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U.S. #3184e
32¢ 19th Amendment
Celebrate the Century – 1920s
 
Issue Date: May 28, 1998
City: Washington, DC
Quantity: 12,533,000
Printed By: Ashton-Potter (USA) Ltd
Printing Method: Lithographed
Perforations:
11.5
Color: Multicolored
 
It all began in 1848, in the small town of Seneca Falls, New York. There, Lucretia Mott and Elizabeth Cady Stanton organized a Women’s Rights Convention, after not being allowed to vote at the World’s Anti-Slavery Convention. The purpose for the Women’s Rights Convention was to forever change the role of women, from sheltered and silent wives and mothers to productive and contributing members of society.
 
Some opponents of the suffrage movement felt that women did not possess the common sense to vote. Other people used the argument that men were somehow saving women from the “contaminating and demoralizing” responsibility of having to vote.
 
On the other hand, supporters believed that women were more qualified than men to vote based on a somewhat higher moral character. Others thought that women, as white people born in this country, had more rights to vote than newly emancipated slaves or recently naturalized immigrants, both of whom had the right to vote by the late 1800s.
 
Finally, on August 18, 1920, after years of protest on both sides, the 19th amendment to the U.S. Constitution gave women the right to vote – an important step toward equality for American women.
 

Birth Of Elizabeth Cady Stanton

Suffragist and abolitionist Elizabeth Cady Stanton was born on November 12, 1815, in Johnstown, New York. 

Stanton came from a prominent family and was the daughter of a lawyer and assemblyman.  Her long talks with her father gave her a good informal knowledge of the laws of the day.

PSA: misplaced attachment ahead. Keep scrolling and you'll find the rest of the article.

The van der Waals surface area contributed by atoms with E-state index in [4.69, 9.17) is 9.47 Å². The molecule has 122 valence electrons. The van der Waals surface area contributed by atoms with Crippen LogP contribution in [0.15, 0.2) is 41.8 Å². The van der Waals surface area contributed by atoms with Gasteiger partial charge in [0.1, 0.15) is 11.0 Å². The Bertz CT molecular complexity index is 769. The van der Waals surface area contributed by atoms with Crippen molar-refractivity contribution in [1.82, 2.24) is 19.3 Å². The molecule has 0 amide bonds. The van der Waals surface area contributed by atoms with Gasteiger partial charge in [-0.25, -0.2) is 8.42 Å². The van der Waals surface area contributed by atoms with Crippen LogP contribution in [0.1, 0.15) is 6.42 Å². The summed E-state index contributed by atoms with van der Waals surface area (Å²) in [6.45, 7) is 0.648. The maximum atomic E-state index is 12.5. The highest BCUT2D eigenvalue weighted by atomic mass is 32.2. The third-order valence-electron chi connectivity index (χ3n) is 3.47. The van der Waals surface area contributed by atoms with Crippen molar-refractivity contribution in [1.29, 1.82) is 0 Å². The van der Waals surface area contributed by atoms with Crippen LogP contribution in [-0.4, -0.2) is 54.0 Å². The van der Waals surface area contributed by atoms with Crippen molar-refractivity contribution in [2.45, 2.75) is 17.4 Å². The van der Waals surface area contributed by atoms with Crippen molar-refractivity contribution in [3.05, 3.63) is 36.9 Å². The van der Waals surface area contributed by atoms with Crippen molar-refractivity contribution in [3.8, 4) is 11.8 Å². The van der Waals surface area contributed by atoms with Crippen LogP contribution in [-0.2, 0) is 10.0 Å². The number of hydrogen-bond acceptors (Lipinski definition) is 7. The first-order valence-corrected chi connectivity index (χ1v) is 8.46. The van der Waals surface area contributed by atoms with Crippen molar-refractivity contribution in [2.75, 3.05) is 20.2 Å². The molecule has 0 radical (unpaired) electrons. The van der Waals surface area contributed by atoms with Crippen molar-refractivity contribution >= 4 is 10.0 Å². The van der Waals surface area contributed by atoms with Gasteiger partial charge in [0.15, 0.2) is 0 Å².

In 1840, Stanton married abolitionist lecturer Henry Stanton and often worked alongside him in the anti-slavery movement.  While on their honeymoon in London in 1840, Stanton attempted to attend the World’s Anti-Slavery Convention.  However, the male delegates at the convention voted that women weren’t allowed to participate in the proceedings.  It was at this time that Stanton met Lucretia Mott, who was also upset to be barred from the convention’s proceedings.  The women were eventually allowed to sit in a roped-off section out of view of the meeting.  Abolitionist William Lloyd Garrison condemned the actions of the other men and chose to sit with the women in protest. 

Stanton and Mott developed a close friendship and resolved that they would hold a women’s rights convention after they returned to the US.  Eight years later they succeeded, holding the first Woman’s Right’s Convention in Seneca Falls on July 19, 1848.  Over 300 people attended the convention and Stanton wrote and read a Declaration of Sentiments.  Based on the Declaration of Independence, it declared men and women were created equal.  Stanton also proposed the controversial resolution calling for voting rights for women.  Thanks in part to an informal speech by Frederick Douglass in support of this, her resolution was among the many passed at that convention. 

Stanton also listed 18 grievances such as women’s right to control their wages and property and the difficulties in gaining custody after a divorce.  She urged social and legal changes to improve women’s place in society.  Later that year she sent out petitions pushing the New York Congress to pass the New York Married Women’s Property Act.  

Stanton met Susan B. Anthony in 1851 and worked closely with her on speeches, articles, and books.  Together they were the primary leaders of the women’s movement for more than 50 years.  Stanton had seven children to raise, so she couldn’t always make it to events, but she would write speeches for Anthony to deliver. 

During the Civil War, Stanton joined in the Union war efforts in New York City and helped push for the passage of the 13th Amendment that ended slavery.  However, Stanton and Anthony opposed the 14th and 15th Amendments that would give voting rights to black men, because they didn’t give the same rights to women.  This stance caused a rift with other suffragists and the two created the National Woman Suffrage Association in 1869.  The two major suffragist groups would reunite in 1890.

However, by this time Stanton was 75 and didn’t travel and lecture as much.  But she remained busy, writing three volumes of the History of Woman Suffrage, the Woman’s Bible, and her autobiography.  Stanton died on October 26, 1902, in New York City, 18 years before women would gain the right to vote.

Click here to view the Elizabeth Cady Stanton Papers on the Library Congress website.